Daily readings about people, places, and events in American history.
Having trouble viewing this email? View the web version.
January 23rd
Elizabeth Blackwell
On January 23, 1849, Elizabeth Blackwell became the first woman in the United States to receive a medical degree when she graduated from New York’s Geneva Medical College.

Blackwell had emigrated with her family from England to the U.S. at age eleven after her father’s sugar refinery business failed. A few years later her father died, and she took up teaching to help support the family. The idea to become a doctor came from a dying friend. “If I could only have been treated by a lady doctor, my worst sufferings would have been spared me,” she told Elizabeth. “Promise me you will at least think about it.”

It was a time when most people thought women incapable of such work. More than two dozen medical schools rejected Blackwell before she was finally accepted by Geneva Medical College. She arrived on campus to discover that her admission had been something of a jest. Evidently the faculty had allowed the all-male student body to vote on her application, thinking they would never accept her. Many students thought it was a practical joke, and voted yes.

Once enrolled, Blackwell earned the admiration of her professors and classmates. She ended up graduating with top honors.

In 1851, Blackwell opened her own practice in New York City. At first most doctors shunned her, and few patients came to see her. A few years later, her sister and another female friend, who had also become doctors, joined her to open the New York Infirmary for Women and Children (now the New York Downtown Hospital). The institution served the poor and established a medical school that graduated hundreds of female doctors and nurses.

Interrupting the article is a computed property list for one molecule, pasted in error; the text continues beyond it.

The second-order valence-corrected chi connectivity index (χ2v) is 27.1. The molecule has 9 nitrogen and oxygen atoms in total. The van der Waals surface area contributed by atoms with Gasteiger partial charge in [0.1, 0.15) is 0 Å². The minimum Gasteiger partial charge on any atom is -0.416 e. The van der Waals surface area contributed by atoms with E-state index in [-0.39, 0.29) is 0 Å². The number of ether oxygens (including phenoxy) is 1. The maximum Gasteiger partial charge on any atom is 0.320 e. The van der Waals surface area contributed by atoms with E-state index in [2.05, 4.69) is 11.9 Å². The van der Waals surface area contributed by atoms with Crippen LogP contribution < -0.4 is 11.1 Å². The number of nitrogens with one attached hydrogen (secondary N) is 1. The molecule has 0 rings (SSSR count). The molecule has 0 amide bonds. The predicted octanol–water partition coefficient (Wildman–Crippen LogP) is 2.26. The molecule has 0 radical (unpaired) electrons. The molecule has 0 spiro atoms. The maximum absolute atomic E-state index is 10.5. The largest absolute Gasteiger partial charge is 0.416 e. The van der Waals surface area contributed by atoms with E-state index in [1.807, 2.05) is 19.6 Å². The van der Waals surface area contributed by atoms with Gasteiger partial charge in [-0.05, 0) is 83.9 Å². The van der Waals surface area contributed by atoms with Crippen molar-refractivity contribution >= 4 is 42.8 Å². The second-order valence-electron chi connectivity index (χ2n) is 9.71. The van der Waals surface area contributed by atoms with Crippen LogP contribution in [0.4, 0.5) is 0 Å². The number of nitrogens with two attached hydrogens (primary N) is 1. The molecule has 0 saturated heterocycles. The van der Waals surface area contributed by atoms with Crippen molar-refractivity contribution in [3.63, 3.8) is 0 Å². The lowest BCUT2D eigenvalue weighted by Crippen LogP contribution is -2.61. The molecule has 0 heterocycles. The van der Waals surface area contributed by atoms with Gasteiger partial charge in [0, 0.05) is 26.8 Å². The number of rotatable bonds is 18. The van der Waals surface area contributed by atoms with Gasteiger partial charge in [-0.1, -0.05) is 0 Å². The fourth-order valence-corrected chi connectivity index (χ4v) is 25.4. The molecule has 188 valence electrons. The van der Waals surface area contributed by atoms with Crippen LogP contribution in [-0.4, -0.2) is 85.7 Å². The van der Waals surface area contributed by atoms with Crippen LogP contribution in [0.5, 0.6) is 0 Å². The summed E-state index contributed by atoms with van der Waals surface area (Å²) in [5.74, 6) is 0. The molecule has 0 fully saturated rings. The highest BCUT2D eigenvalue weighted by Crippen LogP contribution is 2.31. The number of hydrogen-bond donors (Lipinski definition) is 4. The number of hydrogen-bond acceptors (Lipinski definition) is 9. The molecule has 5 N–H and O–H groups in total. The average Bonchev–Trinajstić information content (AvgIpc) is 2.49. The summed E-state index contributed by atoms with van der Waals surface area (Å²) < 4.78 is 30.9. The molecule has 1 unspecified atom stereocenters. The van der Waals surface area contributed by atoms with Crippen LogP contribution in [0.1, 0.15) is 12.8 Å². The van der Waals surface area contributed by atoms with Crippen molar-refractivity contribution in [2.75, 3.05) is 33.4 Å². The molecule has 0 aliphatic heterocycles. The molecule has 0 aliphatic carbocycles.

By the time Blackwell died in 1910, thousands of American women had followed in her footsteps. Today, about half of the doctors graduating from U.S. medical schools are women.

American History Parade
1849
Elizabeth Blackwell becomes the first woman in America to receive a medical degree.

1855
The first permanent bridge over the Mississippi River opens in what is now Minneapolis, Minnesota.

1957
The Wham-O toy company begins manufacturing aerodynamic plastic discs, now known as Frisbees.

1964
The Twenty-fourth Amendment, barring the poll tax in federal elections, is ratified.

1973
President Nixon announces an accord has been reached to end the Vietnam War.
This content is courtesy of The American Patriot's Almanac
© 2008, 2010 by William J. Bennett and John T.E. Cribb
SUBSCRIPTION INFO

This newsletter is never sent unsolicited. It is only sent to people who signed on the Salem National network OR a friend might have forwarded it to you. We respect and value your time and privacy.

Update your Email Preferences or UNSUBSCRIBE from the American Patriot's Daily Almanac.

OR Send postal mail to:
American Patriot's Daily Almanac Unsubscribe
6400 N. Belt Line Rd., Suite 200, Irving, TX 75063

Were you forwarded this edition of the America Patriot's Daily Almanac?
You can get your own free subscription by clicking here

Copyright © 2022 Salem National, Salem Media Group and its Content Providers.
All rights reserved.
[-OPEN_PIXEL_HERE-]